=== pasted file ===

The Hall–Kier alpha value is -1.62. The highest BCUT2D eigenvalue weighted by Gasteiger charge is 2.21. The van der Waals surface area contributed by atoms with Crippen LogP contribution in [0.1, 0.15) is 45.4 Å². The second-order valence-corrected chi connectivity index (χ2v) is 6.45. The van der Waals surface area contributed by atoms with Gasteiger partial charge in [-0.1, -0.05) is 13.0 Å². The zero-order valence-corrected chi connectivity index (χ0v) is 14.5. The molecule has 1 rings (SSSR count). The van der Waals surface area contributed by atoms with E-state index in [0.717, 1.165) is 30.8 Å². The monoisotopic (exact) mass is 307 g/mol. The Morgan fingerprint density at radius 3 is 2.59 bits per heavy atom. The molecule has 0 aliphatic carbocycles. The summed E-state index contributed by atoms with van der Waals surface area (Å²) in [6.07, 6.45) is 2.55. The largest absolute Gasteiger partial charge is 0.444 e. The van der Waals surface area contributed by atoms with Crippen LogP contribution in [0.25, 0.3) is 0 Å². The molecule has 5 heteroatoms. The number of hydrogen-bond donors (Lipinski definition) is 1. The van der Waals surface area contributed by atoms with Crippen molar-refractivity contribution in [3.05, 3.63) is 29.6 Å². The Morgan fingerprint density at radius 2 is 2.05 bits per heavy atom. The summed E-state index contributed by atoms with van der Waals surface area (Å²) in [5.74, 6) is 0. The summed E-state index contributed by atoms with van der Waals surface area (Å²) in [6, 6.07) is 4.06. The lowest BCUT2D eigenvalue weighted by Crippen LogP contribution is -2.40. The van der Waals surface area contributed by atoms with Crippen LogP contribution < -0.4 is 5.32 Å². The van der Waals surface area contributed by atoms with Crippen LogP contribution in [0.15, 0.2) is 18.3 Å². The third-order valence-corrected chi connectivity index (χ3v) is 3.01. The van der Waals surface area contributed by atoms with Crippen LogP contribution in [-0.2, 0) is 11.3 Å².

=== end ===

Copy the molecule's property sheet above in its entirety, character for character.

The Hall–Kier alpha value is -1.62. The highest BCUT2D eigenvalue weighted by Gasteiger charge is 2.21. The van der Waals surface area contributed by atoms with Crippen LogP contribution in [0.1, 0.15) is 45.4 Å². The second-order valence-corrected chi connectivity index (χ2v) is 6.45. The van der Waals surface area contributed by atoms with Gasteiger partial charge in [-0.1, -0.05) is 13.0 Å². The zero-order valence-corrected chi connectivity index (χ0v) is 14.5. The molecule has 1 rings (SSSR count). The van der Waals surface area contributed by atoms with E-state index in [0.717, 1.165) is 30.8 Å². The monoisotopic (exact) mass is 307 g/mol. The Morgan fingerprint density at radius 3 is 2.59 bits per heavy atom. The molecule has 0 aliphatic carbocycles. The summed E-state index contributed by atoms with van der Waals surface area (Å²) in [6.07, 6.45) is 2.55. The largest absolute Gasteiger partial charge is 0.444 e. The van der Waals surface area contributed by atoms with Crippen LogP contribution in [0.25, 0.3) is 0 Å². The molecule has 5 heteroatoms. The number of hydrogen-bond donors (Lipinski definition) is 1. The van der Waals surface area contributed by atoms with Crippen molar-refractivity contribution in [3.05, 3.63) is 29.6 Å². The Morgan fingerprint density at radius 2 is 2.05 bits per heavy atom. The summed E-state index contributed by atoms with van der Waals surface area (Å²) in [5.74, 6) is 0. The summed E-state index contributed by atoms with van der Waals surface area (Å²) in [6, 6.07) is 4.06. The lowest BCUT2D eigenvalue weighted by Crippen LogP contribution is -2.40. The van der Waals surface area contributed by atoms with Crippen LogP contribution < -0.4 is 5.32 Å². The van der Waals surface area contributed by atoms with Crippen LogP contribution in [0.15, 0.2) is 18.3 Å². The third-order valence-corrected chi connectivity index (χ3v) is 3.01. The van der Waals surface area contributed by atoms with Crippen LogP contribution in [-0.2, 0) is 11.3 Å².